Most digital forensic narratives start with a time and hour, but for the purposes of an introduction – my entrance into the digital forensics space was all a big blur. I worked for a local law enforcement agency directly outside of Philadelphia, and as expected we were a remarkably busy department. Classified as a HIDTA, or High Intensity Drug Trafficking Area, our shifts were different with new challenges and interesting first-hand experiences daily. Senior members of my agency were not wrong when they defined my adventurous career in law enforcement as the “best show on earth.”
When I joined the department, I quickly uncovered a wide array of technical challenges. This will not come as a surprise to most of you, but my start in Law Enforcement in the early 2000’s brought me into a world of operational and investigative challenges. First, the way in which the department handled departmental tasks was in the process of evolving. Like many of you, I was pulled into investigative work, and anything else related to technology, including record automation, intelligence updates, and statistics – all of which positioned our team for success and growth. I needed to address these tasks before diving into actual forensics work because departmental operations were a priority. Eventually, autonomous tasks were in full-effect and many responsibilities that once took weeks or even months to accomplish were handled through technology. My role in this departmental overhaul unintentionally opened new doors for me in the digital forensics space, and I am forever grateful to my superiors at the department for recognizing my impact and inviting me to fill their void in digital investigations.
My start in the forensics space preceded the smartphone era, but there was already a digital forensics toolbox in use within forensic labs throughout the country. As the new forensics kid on the block, I was eager and proposed the purchase of the latest and greatest tools to my command staff. The problem that most of you face within this space is having supportive command staff and resources to setup a local computer lab capable of forensics investigations. And like many of you, I needed to prove to other members of my department that these tools were a necessity and provided critical value to the organization. We were beginning to see an influx of cases that involved some form of digital evidence and needed a solution immediately. Baby steps…we had to crawl before we walked before we ran. The introduction of the smartphone and their dominating role in investigations was something senior members of law enforcement never imagined. My proposals for advanced forensics equipment finally came to fruition once the digital future of policing and investigations was realized. Not only was I handling extractions and analysis of evidence, but also, I was shifting the way in which my department handled their investigative workflows – thinking outside of the box about people AND devices that were in use that could impact cases. After talking with local law enforcement about the progress our department was making, it became abundantly clear that those agencies needed technical resources, which opened my team to forensics work for outside agencies, Internet Crimes Against Children Task Force operations and a teaching circuit across the United States. I also discovered a passion for speaking at law enforcement conferences about all things technical and hosting small-setting trainings.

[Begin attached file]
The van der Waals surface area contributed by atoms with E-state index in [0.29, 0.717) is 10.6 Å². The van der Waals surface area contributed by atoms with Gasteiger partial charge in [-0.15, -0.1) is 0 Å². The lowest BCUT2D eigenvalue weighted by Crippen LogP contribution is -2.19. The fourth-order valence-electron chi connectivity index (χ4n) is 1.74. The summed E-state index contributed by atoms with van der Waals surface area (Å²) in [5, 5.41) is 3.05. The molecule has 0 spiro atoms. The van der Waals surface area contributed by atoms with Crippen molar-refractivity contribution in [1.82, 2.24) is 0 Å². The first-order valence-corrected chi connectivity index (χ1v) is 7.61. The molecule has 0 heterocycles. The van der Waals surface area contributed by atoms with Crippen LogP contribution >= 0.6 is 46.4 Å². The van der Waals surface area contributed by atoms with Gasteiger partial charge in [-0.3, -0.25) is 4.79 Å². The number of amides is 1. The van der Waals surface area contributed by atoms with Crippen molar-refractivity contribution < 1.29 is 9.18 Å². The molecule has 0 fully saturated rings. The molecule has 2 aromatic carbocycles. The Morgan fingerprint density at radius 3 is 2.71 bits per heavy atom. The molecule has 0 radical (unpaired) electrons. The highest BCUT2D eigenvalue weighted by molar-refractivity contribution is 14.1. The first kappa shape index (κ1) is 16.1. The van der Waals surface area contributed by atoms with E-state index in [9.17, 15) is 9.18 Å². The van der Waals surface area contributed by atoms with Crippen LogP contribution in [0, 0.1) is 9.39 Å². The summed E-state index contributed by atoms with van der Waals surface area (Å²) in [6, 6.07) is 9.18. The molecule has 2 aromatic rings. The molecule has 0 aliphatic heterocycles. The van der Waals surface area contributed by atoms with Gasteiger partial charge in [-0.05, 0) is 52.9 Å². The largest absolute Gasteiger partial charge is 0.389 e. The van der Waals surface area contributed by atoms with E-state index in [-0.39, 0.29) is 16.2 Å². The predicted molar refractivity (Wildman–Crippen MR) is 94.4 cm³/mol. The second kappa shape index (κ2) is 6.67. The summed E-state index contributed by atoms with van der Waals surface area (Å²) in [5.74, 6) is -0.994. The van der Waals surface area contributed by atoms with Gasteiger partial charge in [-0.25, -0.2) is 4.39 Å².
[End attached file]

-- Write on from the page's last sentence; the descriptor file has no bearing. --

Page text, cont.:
After over a decade of local law enforcement work, I started to reflect on my career as a Digital Forensic Examiner. While I deeply appreciated the opportunities I was given, I still wanted to make a larger impact and spread my wings a bit wider. I accomplished so much, and yet there was so much more to do. This led me to the private sector, specifically the e-Discovery or Electronic Discovery Space, which in turn allowed me to grow and do more, through management of people, processes, and specific casework that I would have never been involved in.
Fast forward to today…I am fortunate enough to work alongside a group of truly groundbreaking professionals, who are committed to law enforcement and passionately support Grayshift’s mission to “set the standard in providing lawful access to modern digital devices to promote justice, solve crimes, and protect victims.” My personal mission of helping law enforcement aligned perfectly with the mission of the company and my colleagues. I’ve personally experienced technological roadblocks in digital forensics and I wanted to make a significant difference in the Law Enforcement community. Joining Grayshift was the best decision I have ever made. We have a talented group of people of all different backgrounds but share one common goal, to make the world a better place.